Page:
My visits to Sam Chwat were part of the half-year of preparation for the second trial, almost like a military campaign, to which Bostwick and I devoted ourselves. Sam was the Professor Higgins who would transform me from the defensive loser I had been in the first trial to the serene winner I would be (and was!) in the second one.
The transformation had two parts. The first was the erasure of the New Yorker image of the writer as a person who does not go around showing off how great and special he or she is. No! A trial jury is like an audience at a play that wants to be entertained. Witnesses, like stage actors, have to play to that audience if their performances are to be convincing. At the first trial I had been scarcely aware of the jury. When Morgan questioned me, I responded to him alone. Sam Chwat immediately corrected my misconception of whom to address: the jury, only the jury. As Morgan had been using me to communicate to the jury, I would need to learn how to use him to do the same.
There were some minor but not unimportant particulars Sam inserted into this new concept of myself as a guileful performer. I would need to dress differently. At the first trial I wore what I normally did when out of my work uniform of blue jeans, namely skirts or trousers and jackets in black or subdued colors, clothes that looked nice but didn’t draw attention to themselves. The idea was to be tasteful. Another No! The idea was to give the jurors the feeling that I wanted to please them, the way you want to please your hosts at a dinner party by dressing up. This would be achieved by a “menu,” as Sam called it, of pastel-colored dresses and suits, silk stockings and high heels, and an array of pretty scarves. The jurors would feel respected as well as aesthetically refreshed, the way they do by women commentators on TV who wear colorful clothes of endless variety. I did as Sam advised, and after the announcement of the verdict, when Bostwick and I went to speak with the jurors, they made a point of commenting on my clothes. They said that each day they looked forward to seeing what I would wear next, especially which scarf I would wear.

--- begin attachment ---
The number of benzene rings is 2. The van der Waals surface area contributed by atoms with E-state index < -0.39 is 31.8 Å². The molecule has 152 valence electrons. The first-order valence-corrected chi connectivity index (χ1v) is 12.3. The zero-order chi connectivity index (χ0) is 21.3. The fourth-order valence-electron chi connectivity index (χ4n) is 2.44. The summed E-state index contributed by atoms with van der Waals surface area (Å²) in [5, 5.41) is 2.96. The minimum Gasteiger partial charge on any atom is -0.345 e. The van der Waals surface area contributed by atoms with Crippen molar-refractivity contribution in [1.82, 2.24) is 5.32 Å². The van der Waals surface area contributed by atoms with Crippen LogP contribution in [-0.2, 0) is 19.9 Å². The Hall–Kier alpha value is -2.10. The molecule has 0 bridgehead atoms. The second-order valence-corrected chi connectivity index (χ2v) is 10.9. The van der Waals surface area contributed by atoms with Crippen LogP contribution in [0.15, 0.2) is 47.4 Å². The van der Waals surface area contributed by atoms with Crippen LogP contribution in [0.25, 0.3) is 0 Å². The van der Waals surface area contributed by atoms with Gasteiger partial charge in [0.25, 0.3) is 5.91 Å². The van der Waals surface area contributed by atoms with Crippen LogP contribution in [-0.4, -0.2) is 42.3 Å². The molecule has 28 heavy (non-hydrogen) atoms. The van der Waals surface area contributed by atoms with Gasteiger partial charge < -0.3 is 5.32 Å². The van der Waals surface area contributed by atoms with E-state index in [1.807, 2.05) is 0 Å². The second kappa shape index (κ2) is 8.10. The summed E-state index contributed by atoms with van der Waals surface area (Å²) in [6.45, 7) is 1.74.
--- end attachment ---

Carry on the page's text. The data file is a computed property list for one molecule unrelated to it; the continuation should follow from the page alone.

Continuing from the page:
There was a seemingly small but all-important technical problem that, for a while, neither Sam nor I could solve. The witness stand was located midway between the interrogating attorney’s lectern on my right and the jury stand on my left. How was I supposed to perform for the jurors when I had to turn my back on them while being questioned? The answer came to me one day in a flash. I would position my chair so that it partially faced the jury. Thus, when Morgan questioned me I could reply over my shoulder, while remaining frontally connected to the jurors.
The second and most crucial part of the second-chance work was to make me faster on my feet under cross-examination, in fulfillment of the fantasy of saying what I should have said in the first trial instead of what I did say. Bostwick assumed that Morgan would repeat the questions that had served him so well, and he and I devised answers to them that brought l’esprit de l’escalier to a new level. At trial, Morgan did not disappoint us. He confidently asked the old questions and didn’t know what hit him when I produced my nimble new formulations. I remember one of the most satisfying moments. At the first trial Morgan had repeatedly tortured and humiliated me with the question: “He didn’t say that at Chez Panisse, did he?” I had wiggled and squirmed. Now I could answer him with crushing confidence.